It eats planets. And it's here.
It started the night Geena and Henry broke up.
What was that strange light in the sky? A new star? A comet?
Neither. It was the death of Venus.
As if to commemorate the end of NASA's golden couple, our neighbor planet exploded into a brilliant cloud of dust and debris, showering the Earth with radiation and bizarre particles as big as bacteria—wiping out all the crops and half the life in the oceans, frying the ozone layer, forcing survivors to wear protective suits on city streets.
Days later, a few specks of moon rock from the last Apollo mission landed on a lava crag in Scotland. That was all it took. The ground itself began to shimmer, forming into spreading pools of luminous, almost liquid dust. Pools that grow larger every day, as the cultists of Infinite Egress drum and chant with apocalyptic joy...
So begins Stephen Baxter's most ambitious, most exciting, and ultimately most fascinating movel: Moonseed, the story of a menace that falls to Earth from and unimaginably distant past, pushing us to the brink of an extinction event unparalleled in our plant's history.
For what has demolished Venus, and now threatens Earth itself, is part machine, part life-form: a ten-dimensional superstring nanovirus that literally eats rock, transforming it into liquid, and then into molecule-sized black holes that devour the very fabric lof space-time.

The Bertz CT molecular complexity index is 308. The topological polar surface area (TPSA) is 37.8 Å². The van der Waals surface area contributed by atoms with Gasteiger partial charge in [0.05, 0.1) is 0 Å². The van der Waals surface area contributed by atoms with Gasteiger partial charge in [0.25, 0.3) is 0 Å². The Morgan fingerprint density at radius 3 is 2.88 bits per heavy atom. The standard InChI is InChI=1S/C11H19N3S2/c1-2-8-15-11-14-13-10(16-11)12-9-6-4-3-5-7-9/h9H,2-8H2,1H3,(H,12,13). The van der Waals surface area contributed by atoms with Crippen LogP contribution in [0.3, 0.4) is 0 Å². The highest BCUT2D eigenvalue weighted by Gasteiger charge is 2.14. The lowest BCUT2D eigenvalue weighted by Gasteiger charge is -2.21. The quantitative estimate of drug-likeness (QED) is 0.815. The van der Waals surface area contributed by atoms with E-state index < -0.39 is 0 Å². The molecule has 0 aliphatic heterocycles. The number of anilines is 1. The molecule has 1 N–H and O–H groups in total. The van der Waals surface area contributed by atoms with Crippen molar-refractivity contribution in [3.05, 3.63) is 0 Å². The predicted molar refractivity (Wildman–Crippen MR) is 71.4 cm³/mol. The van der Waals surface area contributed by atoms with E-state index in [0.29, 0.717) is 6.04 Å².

Feasting on Edinburgh's primeval basalt, Moodseed is steadily eating its way toward Earth's core. The death toll rises by the hour as buildings collapse into streets that flow like water; as hundred-foot tsunamis obliterate Seattle and Vancouver; as volcanoes sprout like weeds across the planet's quickly decaying mantle.
NASA "rock-jockey" Henry Meacher and his Japanese colleague, Blue, race to cut off the virus and save what is left of the Earth. Meanwhile Henry's ex, Geena, straps in with a Russian cosmonaut for a daredevil Moon voyage, ultimately reuniting with Henry and searching for the lunar ice deposits that might make possible the greatest evacuation since Noah braved the Flood.
And a mother and her young son clamber for the last solid ground in the liquefying Scottish Highlands, under the baleful stars of a dying universe...
Audacious beyond comparison, grand in conception, and gripping in execution, Moonseed is the first modern novel to do justic to the awesome terror and promise implicit in quantum science. Like all of Baxter's work, it blazes new paths from which science fiction will surely follow in the years to come, and becomes required reading for anyone wishing to understand the awesome promise—and threat—revealed by modern science.